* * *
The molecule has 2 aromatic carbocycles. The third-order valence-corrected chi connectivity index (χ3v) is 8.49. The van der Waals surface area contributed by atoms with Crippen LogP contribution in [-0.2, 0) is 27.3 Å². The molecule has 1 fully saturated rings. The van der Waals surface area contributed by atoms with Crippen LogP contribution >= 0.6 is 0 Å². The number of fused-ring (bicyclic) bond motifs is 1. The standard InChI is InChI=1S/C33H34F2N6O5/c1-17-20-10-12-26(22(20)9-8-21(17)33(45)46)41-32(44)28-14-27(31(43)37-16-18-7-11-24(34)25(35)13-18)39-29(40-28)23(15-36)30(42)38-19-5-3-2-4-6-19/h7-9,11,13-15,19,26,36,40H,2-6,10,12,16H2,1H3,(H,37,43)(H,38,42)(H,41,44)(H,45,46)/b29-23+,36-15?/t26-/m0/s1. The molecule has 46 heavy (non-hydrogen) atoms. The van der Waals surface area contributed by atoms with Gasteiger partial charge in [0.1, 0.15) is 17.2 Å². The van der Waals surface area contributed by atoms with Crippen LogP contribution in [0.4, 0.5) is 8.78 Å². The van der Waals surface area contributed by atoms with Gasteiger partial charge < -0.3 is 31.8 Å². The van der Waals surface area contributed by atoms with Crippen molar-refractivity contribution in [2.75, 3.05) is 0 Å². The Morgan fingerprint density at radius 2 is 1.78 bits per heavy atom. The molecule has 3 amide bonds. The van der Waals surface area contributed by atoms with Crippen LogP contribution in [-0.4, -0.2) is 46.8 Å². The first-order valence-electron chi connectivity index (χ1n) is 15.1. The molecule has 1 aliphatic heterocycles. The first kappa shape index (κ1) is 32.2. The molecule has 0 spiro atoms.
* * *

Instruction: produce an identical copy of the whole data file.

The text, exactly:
The molecule has 2 aromatic carbocycles. The third-order valence-corrected chi connectivity index (χ3v) is 8.49. The van der Waals surface area contributed by atoms with Crippen LogP contribution in [-0.2, 0) is 27.3 Å². The molecule has 1 fully saturated rings. The van der Waals surface area contributed by atoms with Crippen LogP contribution >= 0.6 is 0 Å². The number of fused-ring (bicyclic) bond motifs is 1. The standard InChI is InChI=1S/C33H34F2N6O5/c1-17-20-10-12-26(22(20)9-8-21(17)33(45)46)41-32(44)28-14-27(31(43)37-16-18-7-11-24(34)25(35)13-18)39-29(40-28)23(15-36)30(42)38-19-5-3-2-4-6-19/h7-9,11,13-15,19,26,36,40H,2-6,10,12,16H2,1H3,(H,37,43)(H,38,42)(H,41,44)(H,45,46)/b29-23+,36-15?/t26-/m0/s1. The molecule has 46 heavy (non-hydrogen) atoms. The van der Waals surface area contributed by atoms with Gasteiger partial charge in [0.1, 0.15) is 17.2 Å². The van der Waals surface area contributed by atoms with Crippen LogP contribution in [0.4, 0.5) is 8.78 Å². The van der Waals surface area contributed by atoms with Gasteiger partial charge < -0.3 is 31.8 Å². The van der Waals surface area contributed by atoms with Crippen molar-refractivity contribution in [2.75, 3.05) is 0 Å². The Morgan fingerprint density at radius 2 is 1.78 bits per heavy atom. The molecule has 3 amide bonds. The van der Waals surface area contributed by atoms with Crippen LogP contribution in [-0.4, -0.2) is 46.8 Å². The first-order valence-electron chi connectivity index (χ1n) is 15.1. The molecule has 1 aliphatic heterocycles. The first kappa shape index (κ1) is 32.2. The molecule has 0 spiro atoms.